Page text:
Maurice Yacowar and wife Anne Petrie. (photo from Yacowars)
Shtisel, the unlikely yet addictive hit television series about a Charedi family in Jerusalem, is now the subject of a new book, Reading Shtisel: A TV Masterpiece from Israel, an episode-by-episode analysis penned by Victoria writer and critic Maurice Yacowar, which he will share at the Jewish Community Centre of Victoria June 2.
Yacowar, a retired film professor, began his project in December 2018, as Netflix started airing the series that has become de rigueur viewing among Jews and non-Jews alike. As with many of the show’s aficionados and binge watchers, he was hooked, but his is the only book on Shtisel written thus far. The book’s first printing took place in March.
From his perspective, the show transcends what some may initially dismiss as soap-operatic tendencies. Not a character, not a scene, not an action in the two-season, 24-episode show is out of place, according to Yacowar.
“People (and animals) come and go, some questions may seem unanswered, but those elements are not relevant to the story. Nothing in the show is superfluous or unnecessary. Everything has a reason. We enter their domain, and we leave it, just at the right time,” he recently told the Jewish Independent at a Victoria restaurant.
Hence, the use of the word masterpiece in the book’s subtitle. “People from all cultures are able to relate to the drama and the compassion,” Yacowar explained.
“What’s more, no character stands for a safe idea,” he added. Shulem, the patriarch of the Shtisel family, is the most confounding of them all. At times, he is bullying to the point of being dictatorial; at other times, gentle and caring.
All involved do things that are not “in character,” said Yacowar, which takes viewers along various side streets or smaller stories within the story. There is the studious Zvi Arye, who, after watching a video taken in childhood, laments having had a shot at singing stardom thwarted; the scheming Lippe, who, for a time, abandons his family, though exhibits moments of great kindness and affection to those closest to him; and the show’s least sympathetic character, Nuchem, who doesn’t want his daughter, Libbi, to marry a deadbeat artist, aka his nephew Akiva, Shulem’s son.
Throughout the series are connections to the world outside the strict ultra-Orthodox confines of the Geula neighbourhood in Jerusalem, said Yacowar. Grandmother Malka is fixated by American daytime dramas, Giti’s need for money after her husband departs for Argentina leads her to seek work as a housekeeper for a clothing store manager, and cellphone use among this set of Charedim is ubiquitous.
It is Akiva’s desire to be an artist, though, which perhaps represents the greatest struggle between the secular and the religious in the show, not to mention the personal psychological conflict for the character himself. There are times, particularly those when he is immersed in his art, that Akiva appears to shift seamlessly from one world to another. And others, such as the scene where Akiva is presented with an award and funds for his art at an elite gallery, when the distinction between the pious Shtisel family and mainstream Israeli society could not be more pronounced.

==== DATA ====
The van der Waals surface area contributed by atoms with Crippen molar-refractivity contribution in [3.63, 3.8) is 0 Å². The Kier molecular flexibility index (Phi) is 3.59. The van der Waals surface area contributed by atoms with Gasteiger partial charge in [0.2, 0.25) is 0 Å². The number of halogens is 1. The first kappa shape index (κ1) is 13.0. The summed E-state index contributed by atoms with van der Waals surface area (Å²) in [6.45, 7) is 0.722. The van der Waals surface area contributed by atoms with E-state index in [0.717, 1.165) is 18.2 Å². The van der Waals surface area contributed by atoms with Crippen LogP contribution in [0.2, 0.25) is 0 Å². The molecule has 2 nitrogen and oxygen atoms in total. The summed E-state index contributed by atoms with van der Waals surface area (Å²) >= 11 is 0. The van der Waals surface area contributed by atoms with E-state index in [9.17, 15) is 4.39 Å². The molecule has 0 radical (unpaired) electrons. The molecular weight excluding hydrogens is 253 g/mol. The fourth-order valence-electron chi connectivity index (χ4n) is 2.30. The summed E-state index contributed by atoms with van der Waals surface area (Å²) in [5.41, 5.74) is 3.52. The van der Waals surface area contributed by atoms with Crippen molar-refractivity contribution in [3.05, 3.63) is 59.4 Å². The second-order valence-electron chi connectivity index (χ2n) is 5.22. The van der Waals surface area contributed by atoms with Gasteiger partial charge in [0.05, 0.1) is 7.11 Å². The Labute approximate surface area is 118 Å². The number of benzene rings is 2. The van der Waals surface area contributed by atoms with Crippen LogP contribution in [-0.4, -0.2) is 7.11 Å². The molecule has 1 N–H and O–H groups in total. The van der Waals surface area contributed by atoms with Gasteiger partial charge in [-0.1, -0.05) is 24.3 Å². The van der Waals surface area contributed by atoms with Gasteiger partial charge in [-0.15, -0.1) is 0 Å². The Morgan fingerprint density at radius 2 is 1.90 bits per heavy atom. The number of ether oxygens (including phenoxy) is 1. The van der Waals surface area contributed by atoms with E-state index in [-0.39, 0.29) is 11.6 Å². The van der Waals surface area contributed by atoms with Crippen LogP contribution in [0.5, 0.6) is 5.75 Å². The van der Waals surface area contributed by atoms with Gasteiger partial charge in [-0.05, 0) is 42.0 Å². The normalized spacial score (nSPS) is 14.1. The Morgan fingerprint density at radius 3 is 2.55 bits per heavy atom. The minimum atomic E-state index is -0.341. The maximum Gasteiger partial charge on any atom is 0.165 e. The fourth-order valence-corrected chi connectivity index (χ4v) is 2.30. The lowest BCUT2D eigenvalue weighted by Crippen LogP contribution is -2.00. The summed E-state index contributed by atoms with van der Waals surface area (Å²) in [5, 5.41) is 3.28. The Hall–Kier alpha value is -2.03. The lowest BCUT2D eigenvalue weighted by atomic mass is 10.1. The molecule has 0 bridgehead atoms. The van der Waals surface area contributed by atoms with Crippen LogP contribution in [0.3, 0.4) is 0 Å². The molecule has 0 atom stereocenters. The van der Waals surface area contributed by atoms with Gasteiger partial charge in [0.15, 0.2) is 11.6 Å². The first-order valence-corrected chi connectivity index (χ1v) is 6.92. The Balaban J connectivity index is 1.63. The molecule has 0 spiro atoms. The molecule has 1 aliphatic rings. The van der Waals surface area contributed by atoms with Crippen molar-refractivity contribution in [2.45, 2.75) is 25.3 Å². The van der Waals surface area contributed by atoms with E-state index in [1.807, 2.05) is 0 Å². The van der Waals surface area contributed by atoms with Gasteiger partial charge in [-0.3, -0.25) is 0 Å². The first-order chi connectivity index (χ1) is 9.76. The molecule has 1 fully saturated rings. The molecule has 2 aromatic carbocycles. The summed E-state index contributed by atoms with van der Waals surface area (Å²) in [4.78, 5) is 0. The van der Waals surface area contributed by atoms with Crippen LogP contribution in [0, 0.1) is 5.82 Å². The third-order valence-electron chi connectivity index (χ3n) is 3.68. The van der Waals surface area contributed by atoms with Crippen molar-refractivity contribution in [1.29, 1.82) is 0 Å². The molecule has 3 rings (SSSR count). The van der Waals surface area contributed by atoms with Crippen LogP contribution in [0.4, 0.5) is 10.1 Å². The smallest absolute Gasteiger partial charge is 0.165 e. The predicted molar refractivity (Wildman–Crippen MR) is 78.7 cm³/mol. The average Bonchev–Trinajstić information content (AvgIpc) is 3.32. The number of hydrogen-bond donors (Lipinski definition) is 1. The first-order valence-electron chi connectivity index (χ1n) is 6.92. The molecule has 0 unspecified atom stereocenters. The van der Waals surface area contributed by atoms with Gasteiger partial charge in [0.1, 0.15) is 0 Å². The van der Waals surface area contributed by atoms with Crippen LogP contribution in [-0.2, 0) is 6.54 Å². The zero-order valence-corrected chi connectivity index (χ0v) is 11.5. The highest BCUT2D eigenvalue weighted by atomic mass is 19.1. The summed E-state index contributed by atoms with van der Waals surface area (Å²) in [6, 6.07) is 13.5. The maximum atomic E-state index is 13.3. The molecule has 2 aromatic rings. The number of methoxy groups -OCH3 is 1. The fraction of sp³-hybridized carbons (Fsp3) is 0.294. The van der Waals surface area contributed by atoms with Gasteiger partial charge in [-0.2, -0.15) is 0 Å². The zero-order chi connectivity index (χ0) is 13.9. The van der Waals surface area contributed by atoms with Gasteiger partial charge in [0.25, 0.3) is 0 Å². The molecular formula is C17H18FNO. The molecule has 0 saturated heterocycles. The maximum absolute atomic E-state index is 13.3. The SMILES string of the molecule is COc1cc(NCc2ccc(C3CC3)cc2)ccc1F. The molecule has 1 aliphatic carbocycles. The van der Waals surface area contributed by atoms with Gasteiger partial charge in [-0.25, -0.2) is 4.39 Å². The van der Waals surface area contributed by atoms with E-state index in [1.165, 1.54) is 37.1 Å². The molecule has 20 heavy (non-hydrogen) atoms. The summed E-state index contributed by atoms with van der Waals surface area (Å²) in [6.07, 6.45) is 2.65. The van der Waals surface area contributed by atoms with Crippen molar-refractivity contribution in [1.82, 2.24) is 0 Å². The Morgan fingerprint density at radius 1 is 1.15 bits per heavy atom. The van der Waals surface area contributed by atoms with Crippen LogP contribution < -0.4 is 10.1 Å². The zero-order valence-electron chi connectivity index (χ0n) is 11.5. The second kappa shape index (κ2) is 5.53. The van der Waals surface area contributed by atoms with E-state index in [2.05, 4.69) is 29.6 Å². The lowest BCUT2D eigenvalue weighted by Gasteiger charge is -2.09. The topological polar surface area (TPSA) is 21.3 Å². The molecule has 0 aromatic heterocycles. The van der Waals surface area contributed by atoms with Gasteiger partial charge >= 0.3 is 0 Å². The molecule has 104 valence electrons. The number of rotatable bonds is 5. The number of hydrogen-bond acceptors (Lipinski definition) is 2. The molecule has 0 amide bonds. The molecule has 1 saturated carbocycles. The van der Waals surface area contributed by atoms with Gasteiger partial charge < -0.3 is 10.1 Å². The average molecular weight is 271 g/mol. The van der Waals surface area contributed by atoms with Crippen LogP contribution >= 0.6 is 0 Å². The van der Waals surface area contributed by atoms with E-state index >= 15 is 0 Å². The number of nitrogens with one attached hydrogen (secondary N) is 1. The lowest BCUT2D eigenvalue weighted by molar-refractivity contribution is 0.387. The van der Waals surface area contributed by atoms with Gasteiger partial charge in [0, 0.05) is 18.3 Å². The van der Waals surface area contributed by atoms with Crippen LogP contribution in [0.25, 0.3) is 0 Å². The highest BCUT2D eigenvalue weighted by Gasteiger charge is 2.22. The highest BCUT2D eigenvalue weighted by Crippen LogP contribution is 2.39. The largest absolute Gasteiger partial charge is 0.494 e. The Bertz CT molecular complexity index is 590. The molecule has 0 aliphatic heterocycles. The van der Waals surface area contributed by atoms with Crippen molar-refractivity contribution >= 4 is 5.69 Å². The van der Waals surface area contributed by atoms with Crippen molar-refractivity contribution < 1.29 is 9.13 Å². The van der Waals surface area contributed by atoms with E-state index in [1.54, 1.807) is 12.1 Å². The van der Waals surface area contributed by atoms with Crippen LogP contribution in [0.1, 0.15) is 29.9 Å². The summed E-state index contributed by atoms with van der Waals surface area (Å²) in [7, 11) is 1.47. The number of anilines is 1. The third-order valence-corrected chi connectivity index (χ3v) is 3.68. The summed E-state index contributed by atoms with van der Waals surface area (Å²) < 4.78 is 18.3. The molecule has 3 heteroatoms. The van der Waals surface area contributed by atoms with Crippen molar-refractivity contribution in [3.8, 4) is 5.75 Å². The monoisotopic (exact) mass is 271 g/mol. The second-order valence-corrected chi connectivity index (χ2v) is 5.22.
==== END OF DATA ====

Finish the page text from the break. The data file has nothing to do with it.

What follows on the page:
Akiva, Yacowar pointed out, manages to rise in his battle and become his own person as the series concludes at the end of Season 2, no longer shackled by the vagaries of his father’s moods. In contrast, Shulem’s flaws – his conceit and ego, his inability to accept his son’s success in that other world – are on full display.
Yacowar doesn’t expect everyone to agree with his assessment of the series. “Other critics may well choose different points of emphasis, different connections and implications in phrase, situation or device,” he writes. “That’s the beauty, magic of connecting with a drama of such extraordinary richness and complexity.”
There is one point, however, on which he does expect readers of his book to be in agreement: “Let there be the illumination of a Season 3 – but only from the same creators and the same depth and integrity.”
Yacowar has written more than a dozen books on subjects ranging from the films of Alfred Hitchcock to the comic art of Mel Brooks and Woody Allen. He has written two books about The Sopranos and a humorous work, Mondays with Moishe.
Reading Shtisel: A TV Masterpiece from Israel is available online and at Congregation Emanu-El and the JCC of Victoria. Yacowar’s June 2 presentation at the JCC will start at 11 a.m.
Sam Margolis has written for the Globe and Mail, the National Post, UPI and MSNBC.